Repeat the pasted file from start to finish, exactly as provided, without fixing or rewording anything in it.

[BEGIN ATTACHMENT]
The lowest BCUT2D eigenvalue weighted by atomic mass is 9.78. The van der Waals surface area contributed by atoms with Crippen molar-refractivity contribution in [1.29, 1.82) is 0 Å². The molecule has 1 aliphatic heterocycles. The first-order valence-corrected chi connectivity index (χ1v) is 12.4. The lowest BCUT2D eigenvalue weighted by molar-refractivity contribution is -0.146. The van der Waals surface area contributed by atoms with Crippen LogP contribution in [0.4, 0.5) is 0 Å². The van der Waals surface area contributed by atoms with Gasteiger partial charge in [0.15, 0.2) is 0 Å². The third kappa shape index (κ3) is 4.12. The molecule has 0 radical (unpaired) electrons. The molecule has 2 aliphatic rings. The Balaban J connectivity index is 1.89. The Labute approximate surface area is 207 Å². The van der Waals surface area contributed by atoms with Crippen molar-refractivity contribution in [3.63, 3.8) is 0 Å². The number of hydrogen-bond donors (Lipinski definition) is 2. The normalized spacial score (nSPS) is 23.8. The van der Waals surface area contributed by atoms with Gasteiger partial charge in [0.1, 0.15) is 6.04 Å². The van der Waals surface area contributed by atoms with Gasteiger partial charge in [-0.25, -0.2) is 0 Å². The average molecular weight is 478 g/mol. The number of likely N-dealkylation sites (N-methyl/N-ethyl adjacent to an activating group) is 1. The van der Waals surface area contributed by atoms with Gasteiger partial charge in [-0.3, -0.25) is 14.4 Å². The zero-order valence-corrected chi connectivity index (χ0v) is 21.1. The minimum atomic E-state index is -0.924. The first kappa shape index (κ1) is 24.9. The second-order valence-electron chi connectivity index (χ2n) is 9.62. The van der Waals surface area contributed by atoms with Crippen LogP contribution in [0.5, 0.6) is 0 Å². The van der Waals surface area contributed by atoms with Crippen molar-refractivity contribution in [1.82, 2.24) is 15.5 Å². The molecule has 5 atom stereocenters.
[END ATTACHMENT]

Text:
The lowest BCUT2D eigenvalue weighted by atomic mass is 9.78. The van der Waals surface area contributed by atoms with Crippen molar-refractivity contribution in [1.29, 1.82) is 0 Å². The molecule has 1 aliphatic heterocycles. The first-order valence-corrected chi connectivity index (χ1v) is 12.4. The lowest BCUT2D eigenvalue weighted by molar-refractivity contribution is -0.146. The van der Waals surface area contributed by atoms with Crippen LogP contribution in [0.4, 0.5) is 0 Å². The van der Waals surface area contributed by atoms with Gasteiger partial charge in [0.15, 0.2) is 0 Å². The third kappa shape index (κ3) is 4.12. The molecule has 0 radical (unpaired) electrons. The molecule has 2 aliphatic rings. The Balaban J connectivity index is 1.89. The Labute approximate surface area is 207 Å². The van der Waals surface area contributed by atoms with Crippen molar-refractivity contribution in [3.63, 3.8) is 0 Å². The number of hydrogen-bond donors (Lipinski definition) is 2. The normalized spacial score (nSPS) is 23.8. The van der Waals surface area contributed by atoms with Gasteiger partial charge in [0.1, 0.15) is 6.04 Å². The van der Waals surface area contributed by atoms with Gasteiger partial charge in [-0.25, -0.2) is 0 Å². The average molecular weight is 478 g/mol. The number of likely N-dealkylation sites (N-methyl/N-ethyl adjacent to an activating group) is 1. The van der Waals surface area contributed by atoms with Gasteiger partial charge in [-0.3, -0.25) is 14.4 Å². The zero-order valence-corrected chi connectivity index (χ0v) is 21.1. The minimum atomic E-state index is -0.924. The first kappa shape index (κ1) is 24.9. The second-order valence-electron chi connectivity index (χ2n) is 9.62. The van der Waals surface area contributed by atoms with Crippen LogP contribution in [0.5, 0.6) is 0 Å². The van der Waals surface area contributed by atoms with Crippen molar-refractivity contribution in [1.82, 2.24) is 15.5 Å². The molecule has 5 atom stereocenters.